For years, I avoided looking out the window of an airplane. The minute I landed in my seat, I slid the crème shutter down to its roots, masking the slightest sliver of the window pane. I thought this simple act could protect me from the unexpected. I dipped into distractions: wrestled with my seat belt, fumbled through the crossword puzzle and chewed my gum with purpose. Not once, did I reach for the closed window. Instead, I glanced at my watch, counted the hours or minutes or seconds before we landed. At the end of the flight, I surrendered. I lifted the shade to confirm the plane met the ground.

I admit, before every flight, I experience a slight bout of nervousness. I check the weather forecasts and glance at the turbulence app on my phone. Once I am seated, I track the flight on my computer, smiling as the clock moves toward my appointed destination. But in the last few years, I’ve embraced the mantra of paying attention, which means immersing myself in all landscapes and surroundings – this observing also includes flying above or through the clouds.

On a flight this past Friday, I captured a snapshot of the clouds barreling into the sun. The rays seem to provide a welcome. The yellow and pink melting together, changing the terrain into a magical and mysterious place. For those brief seconds, the incredible vastness of the sky welcomed me too. My presence seemed trivial juxtaposed against what I couldn’t completely comprehend.

This contemplation led me to think of what I wrote earlier in the month about transience. I pay attention, but what lessons do these observations teach me? I’ve learned the trivial often diminishes into the periphery. Perhaps it is the acknowledgment that certain things aren’t worth my contemplation. There is a certain amount of mental decluttering I’ve embraced since entering my forties. I am more apt to listen when red flags are offering warning signs and I accept when I’ve reached my limit about a particular situation. Having a relationship with the universal means recognizing one singular realization for me: knowing what fundamentally deserves my time and learning to carve out what is important in my personal landscape.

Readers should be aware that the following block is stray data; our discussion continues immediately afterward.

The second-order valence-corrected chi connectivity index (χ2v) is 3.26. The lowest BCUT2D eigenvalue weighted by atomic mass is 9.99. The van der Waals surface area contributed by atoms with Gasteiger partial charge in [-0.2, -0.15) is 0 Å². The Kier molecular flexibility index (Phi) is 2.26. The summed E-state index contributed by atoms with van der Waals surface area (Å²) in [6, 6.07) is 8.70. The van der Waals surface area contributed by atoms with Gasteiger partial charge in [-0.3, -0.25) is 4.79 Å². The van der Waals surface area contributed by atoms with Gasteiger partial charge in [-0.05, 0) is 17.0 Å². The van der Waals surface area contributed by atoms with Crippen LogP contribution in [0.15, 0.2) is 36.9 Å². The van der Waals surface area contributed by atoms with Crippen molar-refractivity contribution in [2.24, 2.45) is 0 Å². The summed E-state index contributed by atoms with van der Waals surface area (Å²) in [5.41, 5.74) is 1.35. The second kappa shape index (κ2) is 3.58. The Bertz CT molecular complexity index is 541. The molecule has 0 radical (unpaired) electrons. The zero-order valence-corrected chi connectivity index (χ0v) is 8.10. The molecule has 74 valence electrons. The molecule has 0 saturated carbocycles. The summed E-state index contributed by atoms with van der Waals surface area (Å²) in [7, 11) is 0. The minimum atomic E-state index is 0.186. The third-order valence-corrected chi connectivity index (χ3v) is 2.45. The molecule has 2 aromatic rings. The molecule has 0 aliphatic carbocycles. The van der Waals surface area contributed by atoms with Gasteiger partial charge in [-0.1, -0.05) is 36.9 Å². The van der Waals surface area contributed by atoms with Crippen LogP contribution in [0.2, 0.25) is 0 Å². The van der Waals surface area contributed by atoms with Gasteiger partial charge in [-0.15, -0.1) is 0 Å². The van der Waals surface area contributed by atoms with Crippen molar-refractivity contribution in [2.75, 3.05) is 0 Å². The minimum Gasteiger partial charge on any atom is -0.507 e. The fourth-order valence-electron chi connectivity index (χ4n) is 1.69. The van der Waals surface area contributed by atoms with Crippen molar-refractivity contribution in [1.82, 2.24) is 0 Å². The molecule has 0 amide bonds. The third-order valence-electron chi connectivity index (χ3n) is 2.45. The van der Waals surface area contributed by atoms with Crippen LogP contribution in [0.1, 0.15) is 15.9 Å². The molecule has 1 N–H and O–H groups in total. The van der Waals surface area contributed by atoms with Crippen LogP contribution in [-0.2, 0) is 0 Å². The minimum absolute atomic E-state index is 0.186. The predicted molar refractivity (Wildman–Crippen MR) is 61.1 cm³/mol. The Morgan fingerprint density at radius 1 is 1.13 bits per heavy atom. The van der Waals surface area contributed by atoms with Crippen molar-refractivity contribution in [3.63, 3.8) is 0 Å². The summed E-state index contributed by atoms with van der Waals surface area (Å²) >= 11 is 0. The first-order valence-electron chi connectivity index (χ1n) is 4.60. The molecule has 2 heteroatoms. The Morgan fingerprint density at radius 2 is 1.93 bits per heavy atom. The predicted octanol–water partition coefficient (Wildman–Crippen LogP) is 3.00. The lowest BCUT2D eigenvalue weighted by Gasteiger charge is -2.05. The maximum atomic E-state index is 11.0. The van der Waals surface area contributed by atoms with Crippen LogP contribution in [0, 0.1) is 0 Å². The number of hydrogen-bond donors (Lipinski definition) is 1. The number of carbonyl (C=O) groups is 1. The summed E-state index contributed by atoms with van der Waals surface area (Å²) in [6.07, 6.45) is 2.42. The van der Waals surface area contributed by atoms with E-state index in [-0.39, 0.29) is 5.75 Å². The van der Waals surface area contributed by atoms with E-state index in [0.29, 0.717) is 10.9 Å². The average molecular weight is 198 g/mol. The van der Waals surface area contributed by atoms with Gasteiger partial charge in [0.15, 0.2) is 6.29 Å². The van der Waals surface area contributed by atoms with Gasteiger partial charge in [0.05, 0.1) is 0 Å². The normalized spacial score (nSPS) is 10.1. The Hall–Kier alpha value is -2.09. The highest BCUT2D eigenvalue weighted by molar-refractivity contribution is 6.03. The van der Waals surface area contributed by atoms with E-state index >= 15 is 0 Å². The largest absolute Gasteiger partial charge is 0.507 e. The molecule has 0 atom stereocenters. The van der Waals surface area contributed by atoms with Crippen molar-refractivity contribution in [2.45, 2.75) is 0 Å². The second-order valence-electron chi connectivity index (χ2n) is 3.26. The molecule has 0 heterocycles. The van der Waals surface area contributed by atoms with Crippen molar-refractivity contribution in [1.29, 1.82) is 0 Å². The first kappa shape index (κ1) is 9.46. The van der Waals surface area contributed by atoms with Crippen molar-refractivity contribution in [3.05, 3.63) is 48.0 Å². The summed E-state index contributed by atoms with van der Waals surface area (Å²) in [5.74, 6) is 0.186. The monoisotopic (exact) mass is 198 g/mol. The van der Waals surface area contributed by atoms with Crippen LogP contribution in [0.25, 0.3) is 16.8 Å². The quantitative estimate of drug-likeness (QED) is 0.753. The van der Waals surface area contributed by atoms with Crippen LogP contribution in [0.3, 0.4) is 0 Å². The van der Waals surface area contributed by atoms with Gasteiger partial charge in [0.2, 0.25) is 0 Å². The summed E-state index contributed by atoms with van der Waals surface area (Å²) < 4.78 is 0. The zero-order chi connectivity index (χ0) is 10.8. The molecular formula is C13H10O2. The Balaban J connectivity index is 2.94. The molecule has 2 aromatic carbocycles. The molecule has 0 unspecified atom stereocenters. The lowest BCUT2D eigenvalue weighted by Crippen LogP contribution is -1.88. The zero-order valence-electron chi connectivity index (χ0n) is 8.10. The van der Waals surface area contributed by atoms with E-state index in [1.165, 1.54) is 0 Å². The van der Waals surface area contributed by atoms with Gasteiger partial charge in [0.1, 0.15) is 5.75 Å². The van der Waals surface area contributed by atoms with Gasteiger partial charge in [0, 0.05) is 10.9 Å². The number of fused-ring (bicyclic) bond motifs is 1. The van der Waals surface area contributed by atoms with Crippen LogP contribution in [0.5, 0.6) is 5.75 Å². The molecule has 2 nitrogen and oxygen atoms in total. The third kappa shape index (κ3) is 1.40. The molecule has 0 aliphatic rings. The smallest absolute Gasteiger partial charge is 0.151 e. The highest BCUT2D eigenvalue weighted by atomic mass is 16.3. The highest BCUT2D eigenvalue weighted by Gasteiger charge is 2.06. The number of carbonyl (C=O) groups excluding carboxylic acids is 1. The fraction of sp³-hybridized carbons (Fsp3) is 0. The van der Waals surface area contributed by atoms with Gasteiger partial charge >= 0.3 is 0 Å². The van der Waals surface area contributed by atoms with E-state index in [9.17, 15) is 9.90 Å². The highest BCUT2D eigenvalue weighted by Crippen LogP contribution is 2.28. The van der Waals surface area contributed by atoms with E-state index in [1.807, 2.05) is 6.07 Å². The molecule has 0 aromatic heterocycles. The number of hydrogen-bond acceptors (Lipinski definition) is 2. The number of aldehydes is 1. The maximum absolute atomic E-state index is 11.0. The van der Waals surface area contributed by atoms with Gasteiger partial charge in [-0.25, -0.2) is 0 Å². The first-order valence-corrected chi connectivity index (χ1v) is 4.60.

This sentiment is even more crucial in the arc of midlife. There is time, but at least for me, it has to posses the texture of being well-intentioned and purposeful. This doesn’t mean I am contemplative every moment of my life, but rather I pursue fun on my own terms. Realizing this epiphany has made it easier to say no to people and events that don’t fit with my definition of having a good time. The word, FOMO, doesn’t enter my vocabulary. I accept I will not be loved or liked by all – this is a natural outcome of interactions. I try to be kind to every person that intersects with me, but that doesn’t mean I am necessarily looking to confess my innermost thoughts or want to cultivate a relationship. The Brene Brown quote always rings in my head, “Our stories are not meant for everyone. Hearing them is a privilege, and we should always ask ourselves this before we share: “Who has earned the right to hear my story?” If we have one or two people in our lives who can sit with us and hold space for our shame stories, and love us for our strengths and struggles, we are incredibly lucky. If we have a friend, or small group of friends, or family who embraces our imperfections, vulnerabilities, and power, and fills us with a sense of belonging, we are incredibly lucky.”

Looking into the horizon, I sensed a renewed relationship with the universal. It took many years to gain this perspective and to feel physically comfortable to gaze out the window – paying attention is also a work in progress.

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